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I'm trying to prove that

$\displaystyle \int_{[2,\infty]} \frac{x\,dx}{\sqrt{(x^2-\epsilon^2)(x^2-1)(x-2)}}\;\;$ converges to $\;\;\displaystyle \int_{[2,\infty]}\frac{dx}{\sqrt{(x^2-1)(x-2)}}\;\;$ as $\epsilon\rightarrow\,0$

I thought I could use Dominated Convergence Theorem, but I'm having trouble finding an integrable dominating function because of what happens at x=2. Can I use the 'almost everywhere' part to split the interval somehow?

Is the theorem applicable, or should I be thinking about this differently?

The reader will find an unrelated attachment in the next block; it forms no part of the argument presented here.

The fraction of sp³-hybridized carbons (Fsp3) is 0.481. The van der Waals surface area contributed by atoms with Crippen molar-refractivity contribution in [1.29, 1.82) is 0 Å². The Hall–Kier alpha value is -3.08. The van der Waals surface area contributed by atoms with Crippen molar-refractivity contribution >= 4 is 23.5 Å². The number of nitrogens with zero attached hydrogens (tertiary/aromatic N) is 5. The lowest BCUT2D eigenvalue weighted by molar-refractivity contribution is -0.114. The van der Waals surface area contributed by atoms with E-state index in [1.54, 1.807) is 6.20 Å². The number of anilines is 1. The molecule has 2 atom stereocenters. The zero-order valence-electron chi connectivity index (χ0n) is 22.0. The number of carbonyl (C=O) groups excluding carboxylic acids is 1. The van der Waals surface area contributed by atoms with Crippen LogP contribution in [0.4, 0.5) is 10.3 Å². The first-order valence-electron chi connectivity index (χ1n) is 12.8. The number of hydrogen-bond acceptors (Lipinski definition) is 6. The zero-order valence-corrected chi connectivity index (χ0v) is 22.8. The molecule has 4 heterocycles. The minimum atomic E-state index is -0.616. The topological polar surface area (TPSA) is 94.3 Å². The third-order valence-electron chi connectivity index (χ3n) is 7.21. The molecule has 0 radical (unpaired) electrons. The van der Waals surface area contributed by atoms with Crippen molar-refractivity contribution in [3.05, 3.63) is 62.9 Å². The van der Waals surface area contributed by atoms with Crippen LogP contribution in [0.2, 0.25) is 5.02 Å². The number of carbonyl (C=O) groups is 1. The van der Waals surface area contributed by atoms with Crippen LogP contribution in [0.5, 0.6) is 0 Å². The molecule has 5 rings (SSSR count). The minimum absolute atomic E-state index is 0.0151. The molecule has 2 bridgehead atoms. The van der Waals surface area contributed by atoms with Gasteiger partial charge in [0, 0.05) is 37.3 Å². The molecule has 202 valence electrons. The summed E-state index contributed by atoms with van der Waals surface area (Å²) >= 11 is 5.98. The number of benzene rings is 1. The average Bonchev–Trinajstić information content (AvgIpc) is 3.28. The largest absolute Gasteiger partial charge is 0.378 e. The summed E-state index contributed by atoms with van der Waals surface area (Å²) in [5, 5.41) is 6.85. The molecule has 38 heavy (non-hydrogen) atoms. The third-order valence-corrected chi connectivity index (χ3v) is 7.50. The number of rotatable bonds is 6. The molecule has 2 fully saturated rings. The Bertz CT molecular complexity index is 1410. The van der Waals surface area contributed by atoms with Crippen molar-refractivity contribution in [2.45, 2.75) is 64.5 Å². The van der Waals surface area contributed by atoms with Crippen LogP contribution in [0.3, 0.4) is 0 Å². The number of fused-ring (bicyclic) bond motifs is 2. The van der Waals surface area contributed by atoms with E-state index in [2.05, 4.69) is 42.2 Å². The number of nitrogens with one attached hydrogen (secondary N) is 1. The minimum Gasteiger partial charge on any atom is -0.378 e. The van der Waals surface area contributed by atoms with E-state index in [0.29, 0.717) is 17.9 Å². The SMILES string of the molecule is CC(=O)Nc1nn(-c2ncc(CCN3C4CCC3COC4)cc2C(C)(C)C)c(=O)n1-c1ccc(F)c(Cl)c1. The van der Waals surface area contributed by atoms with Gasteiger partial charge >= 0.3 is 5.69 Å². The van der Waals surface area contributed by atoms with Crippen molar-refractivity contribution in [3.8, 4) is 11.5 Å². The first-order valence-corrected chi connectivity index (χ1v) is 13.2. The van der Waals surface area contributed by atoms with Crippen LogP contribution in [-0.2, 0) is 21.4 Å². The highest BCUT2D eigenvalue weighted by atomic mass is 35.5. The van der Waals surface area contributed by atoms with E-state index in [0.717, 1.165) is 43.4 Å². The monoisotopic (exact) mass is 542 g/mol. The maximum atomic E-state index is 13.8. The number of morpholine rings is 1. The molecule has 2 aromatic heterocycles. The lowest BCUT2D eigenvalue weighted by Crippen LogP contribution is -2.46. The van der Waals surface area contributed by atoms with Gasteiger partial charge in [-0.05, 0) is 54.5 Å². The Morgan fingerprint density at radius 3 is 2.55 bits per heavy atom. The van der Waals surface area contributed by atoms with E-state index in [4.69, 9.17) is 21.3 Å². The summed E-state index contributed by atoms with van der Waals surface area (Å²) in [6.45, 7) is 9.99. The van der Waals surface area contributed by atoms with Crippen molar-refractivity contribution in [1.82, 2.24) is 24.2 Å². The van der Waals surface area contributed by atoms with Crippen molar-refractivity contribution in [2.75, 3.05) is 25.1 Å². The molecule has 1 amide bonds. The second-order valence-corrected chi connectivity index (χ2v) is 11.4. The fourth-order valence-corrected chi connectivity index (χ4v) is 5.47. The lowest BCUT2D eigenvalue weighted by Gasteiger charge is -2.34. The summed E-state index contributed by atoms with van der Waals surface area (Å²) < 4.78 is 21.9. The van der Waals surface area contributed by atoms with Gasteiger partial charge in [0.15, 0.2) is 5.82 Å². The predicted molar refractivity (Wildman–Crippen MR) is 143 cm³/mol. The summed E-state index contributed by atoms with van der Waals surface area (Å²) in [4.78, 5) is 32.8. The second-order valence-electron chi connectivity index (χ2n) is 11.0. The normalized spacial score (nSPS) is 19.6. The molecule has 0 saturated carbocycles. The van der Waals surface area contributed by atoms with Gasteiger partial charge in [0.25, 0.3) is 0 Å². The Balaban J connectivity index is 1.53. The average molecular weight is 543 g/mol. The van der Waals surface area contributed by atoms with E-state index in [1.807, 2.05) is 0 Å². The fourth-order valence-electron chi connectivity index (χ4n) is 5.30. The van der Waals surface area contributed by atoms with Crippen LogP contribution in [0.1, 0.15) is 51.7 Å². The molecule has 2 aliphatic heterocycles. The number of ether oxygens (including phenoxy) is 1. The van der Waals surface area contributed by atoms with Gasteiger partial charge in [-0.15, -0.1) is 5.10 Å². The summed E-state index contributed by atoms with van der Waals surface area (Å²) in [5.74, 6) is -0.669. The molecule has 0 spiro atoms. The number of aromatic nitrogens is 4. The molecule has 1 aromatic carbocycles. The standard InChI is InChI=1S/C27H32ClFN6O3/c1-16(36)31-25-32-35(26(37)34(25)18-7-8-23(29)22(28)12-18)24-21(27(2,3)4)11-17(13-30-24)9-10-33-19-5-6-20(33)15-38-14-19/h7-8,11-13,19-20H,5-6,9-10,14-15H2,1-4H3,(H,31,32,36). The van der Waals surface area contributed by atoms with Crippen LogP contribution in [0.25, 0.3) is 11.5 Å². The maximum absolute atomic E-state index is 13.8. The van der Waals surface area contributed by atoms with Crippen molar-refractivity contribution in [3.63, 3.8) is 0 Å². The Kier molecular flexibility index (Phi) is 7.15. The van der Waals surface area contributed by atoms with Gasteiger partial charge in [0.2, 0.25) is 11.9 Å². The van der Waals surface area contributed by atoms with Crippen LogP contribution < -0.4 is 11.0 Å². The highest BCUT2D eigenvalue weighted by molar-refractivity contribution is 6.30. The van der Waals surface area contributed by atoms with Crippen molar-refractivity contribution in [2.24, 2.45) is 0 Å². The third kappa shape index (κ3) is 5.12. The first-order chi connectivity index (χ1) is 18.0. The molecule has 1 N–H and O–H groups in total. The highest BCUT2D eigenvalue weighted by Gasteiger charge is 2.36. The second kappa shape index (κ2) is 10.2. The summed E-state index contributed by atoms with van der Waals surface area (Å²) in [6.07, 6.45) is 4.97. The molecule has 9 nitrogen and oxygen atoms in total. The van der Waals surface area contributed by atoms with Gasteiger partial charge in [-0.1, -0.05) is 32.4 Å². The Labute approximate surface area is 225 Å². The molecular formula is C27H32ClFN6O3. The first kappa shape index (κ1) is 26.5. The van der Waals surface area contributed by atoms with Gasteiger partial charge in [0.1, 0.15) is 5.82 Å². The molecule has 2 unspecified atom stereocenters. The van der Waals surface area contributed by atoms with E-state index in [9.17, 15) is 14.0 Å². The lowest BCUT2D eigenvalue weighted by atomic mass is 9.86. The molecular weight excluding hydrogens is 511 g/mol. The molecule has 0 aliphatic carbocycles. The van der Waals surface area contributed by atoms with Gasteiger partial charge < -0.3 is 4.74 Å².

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The statement that ${x \over \sqrt{x^2 - \epsilon^2}} \leq 2$ is equivalent to $x^2 \leq 4(x^2 - \epsilon^2)$ which is the same as $4\epsilon^2 \leq 3x^2$, which will hold on your whole domain as long as $\epsilon < 1$ for example. So you can use $2{\sqrt{(x^2-1)(x-2)}}$ as your dominating function (it's integrable).

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